Police Scotland chief constable resigns amid intense scrutiny

Philip Gormley
Philip Gormley

The chief constable of Police Scotland has resigned following months of intense scrutiny over allegations of bullying and questions aout ministerial oversight.

Philip Gormley has been on special leave since September 2017 amid investigations into claims of gross misconduct, which will now be dropped.

However, the political crisis over Justice Secretary Michael Matheson’s role in blocking Mr Gormley’s return to work is likely to continue.

The minister intervened to overturn the Scottish Police Authority’s decision to allow Mr Gormley to resume his duties while investigations continued.

Daniel Johnson, Labour’s shadow justice secretary, said: “Police Scotland has been riddled by crisis and controversy for years now, but the case of Phil Gormley descended into utter farce and raised serious questions about ministerial oversight.

“This sorry affair has dragged the reputation of Scottish policing through the mud and must be incredibly demoralising for rank and file officers who put their lives on the line to keep communities safe.

“Regardless of Mr Gormley’s decision to resign, there are still serious questions for Michael Matheson to answer.”

Scottish Liberal Democrat leader Willie Rennie added: “The resignation of Gormley should not lead people to believe all the problems in Police Scotland are solved.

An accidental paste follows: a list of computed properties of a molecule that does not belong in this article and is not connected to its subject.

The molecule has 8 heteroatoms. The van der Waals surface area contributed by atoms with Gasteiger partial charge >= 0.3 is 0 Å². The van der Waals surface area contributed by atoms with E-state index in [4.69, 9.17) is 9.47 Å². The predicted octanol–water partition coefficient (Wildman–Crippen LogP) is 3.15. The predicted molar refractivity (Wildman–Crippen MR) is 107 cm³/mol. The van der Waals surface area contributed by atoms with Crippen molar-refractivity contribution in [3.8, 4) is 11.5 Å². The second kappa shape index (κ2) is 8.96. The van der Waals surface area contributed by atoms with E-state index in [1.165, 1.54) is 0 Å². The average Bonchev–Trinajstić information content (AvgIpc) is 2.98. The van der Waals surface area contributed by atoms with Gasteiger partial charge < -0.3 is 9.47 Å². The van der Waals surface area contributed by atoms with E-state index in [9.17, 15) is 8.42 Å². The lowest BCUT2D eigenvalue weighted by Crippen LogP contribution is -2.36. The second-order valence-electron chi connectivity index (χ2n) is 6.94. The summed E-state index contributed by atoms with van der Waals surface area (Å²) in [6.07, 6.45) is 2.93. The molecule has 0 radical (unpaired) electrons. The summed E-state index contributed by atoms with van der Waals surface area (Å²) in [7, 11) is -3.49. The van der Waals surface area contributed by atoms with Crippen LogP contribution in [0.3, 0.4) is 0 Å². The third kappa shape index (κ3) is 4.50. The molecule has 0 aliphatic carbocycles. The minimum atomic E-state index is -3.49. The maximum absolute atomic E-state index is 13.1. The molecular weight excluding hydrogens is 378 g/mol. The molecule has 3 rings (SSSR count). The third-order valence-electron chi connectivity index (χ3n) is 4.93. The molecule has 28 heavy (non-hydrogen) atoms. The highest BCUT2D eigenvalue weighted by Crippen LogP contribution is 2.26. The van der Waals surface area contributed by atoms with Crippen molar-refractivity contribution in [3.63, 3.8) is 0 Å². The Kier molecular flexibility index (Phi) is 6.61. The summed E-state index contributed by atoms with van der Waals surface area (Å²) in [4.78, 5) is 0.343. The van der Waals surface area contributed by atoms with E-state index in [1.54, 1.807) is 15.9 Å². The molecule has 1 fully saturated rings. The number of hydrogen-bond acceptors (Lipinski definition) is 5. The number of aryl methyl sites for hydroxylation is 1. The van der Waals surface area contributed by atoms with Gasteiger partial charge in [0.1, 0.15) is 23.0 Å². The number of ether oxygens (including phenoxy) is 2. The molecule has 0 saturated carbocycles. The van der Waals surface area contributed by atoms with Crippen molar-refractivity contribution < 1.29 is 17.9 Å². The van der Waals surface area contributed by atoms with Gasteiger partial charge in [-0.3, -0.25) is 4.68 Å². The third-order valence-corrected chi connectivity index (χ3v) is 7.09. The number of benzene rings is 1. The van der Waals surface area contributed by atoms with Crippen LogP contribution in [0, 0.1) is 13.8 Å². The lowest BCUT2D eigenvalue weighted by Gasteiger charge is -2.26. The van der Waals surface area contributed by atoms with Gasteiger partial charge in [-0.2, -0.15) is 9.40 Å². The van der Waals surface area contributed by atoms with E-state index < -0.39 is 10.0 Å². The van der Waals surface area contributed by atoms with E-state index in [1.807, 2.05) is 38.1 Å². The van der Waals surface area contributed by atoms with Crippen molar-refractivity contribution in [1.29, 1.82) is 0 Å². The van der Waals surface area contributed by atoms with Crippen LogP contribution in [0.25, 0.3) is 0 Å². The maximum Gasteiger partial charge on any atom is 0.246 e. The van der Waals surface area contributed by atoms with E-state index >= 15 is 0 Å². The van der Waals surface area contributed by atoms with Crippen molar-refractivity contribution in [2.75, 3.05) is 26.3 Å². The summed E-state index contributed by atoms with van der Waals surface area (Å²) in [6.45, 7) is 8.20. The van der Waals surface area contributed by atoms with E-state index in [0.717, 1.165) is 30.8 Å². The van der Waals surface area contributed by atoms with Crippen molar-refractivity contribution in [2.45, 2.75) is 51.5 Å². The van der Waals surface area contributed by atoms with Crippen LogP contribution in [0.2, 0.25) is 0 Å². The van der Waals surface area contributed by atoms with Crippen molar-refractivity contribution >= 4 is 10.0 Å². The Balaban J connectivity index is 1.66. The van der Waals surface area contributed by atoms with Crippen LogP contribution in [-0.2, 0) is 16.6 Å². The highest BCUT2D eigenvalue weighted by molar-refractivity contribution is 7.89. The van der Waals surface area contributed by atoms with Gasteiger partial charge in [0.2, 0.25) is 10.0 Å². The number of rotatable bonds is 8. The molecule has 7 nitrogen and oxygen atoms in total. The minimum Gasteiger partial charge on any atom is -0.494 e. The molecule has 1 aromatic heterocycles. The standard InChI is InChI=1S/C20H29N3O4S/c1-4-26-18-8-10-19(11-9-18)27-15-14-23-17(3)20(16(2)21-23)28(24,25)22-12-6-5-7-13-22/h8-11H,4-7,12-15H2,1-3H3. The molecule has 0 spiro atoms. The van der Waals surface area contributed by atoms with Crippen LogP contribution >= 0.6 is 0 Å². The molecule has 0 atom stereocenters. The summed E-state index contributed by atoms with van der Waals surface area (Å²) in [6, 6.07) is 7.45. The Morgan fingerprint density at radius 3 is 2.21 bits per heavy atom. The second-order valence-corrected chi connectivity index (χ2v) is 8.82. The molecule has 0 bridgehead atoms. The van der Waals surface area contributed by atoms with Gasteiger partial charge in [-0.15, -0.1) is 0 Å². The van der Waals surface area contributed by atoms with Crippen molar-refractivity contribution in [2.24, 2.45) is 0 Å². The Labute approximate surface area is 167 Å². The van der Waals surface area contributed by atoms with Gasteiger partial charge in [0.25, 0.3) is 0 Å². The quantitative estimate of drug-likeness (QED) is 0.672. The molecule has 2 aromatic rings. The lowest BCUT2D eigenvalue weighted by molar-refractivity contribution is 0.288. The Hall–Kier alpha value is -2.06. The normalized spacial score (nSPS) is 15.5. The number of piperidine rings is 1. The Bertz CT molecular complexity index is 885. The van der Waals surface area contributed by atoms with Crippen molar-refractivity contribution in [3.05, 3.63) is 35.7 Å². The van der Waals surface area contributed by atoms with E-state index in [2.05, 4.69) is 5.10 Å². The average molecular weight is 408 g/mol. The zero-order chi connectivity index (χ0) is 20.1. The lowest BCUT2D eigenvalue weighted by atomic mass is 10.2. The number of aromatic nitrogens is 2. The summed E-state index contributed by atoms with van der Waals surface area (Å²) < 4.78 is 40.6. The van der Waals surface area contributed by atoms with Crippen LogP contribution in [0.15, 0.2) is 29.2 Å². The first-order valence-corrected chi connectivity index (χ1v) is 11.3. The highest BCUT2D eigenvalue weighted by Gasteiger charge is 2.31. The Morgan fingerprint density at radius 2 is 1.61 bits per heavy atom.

“With lawyers exchanging blows, the relationships at the top of Scottish policing were damaged to such an extent that it became impossible for Phil Gormley to return.

“The rate at which Chief Constables and SPA bosses have come and gone points to a much deeper issue. Problems are hardwired into the structures they are operating within.

“Powers over policing should be shared across more individuals and communities to avoid these situations, rather than hoarded on the desk of the Justice Secretary. An independent expert review of how policing structures are operating is essential to inject accountability, transparency and localism back into the system.”

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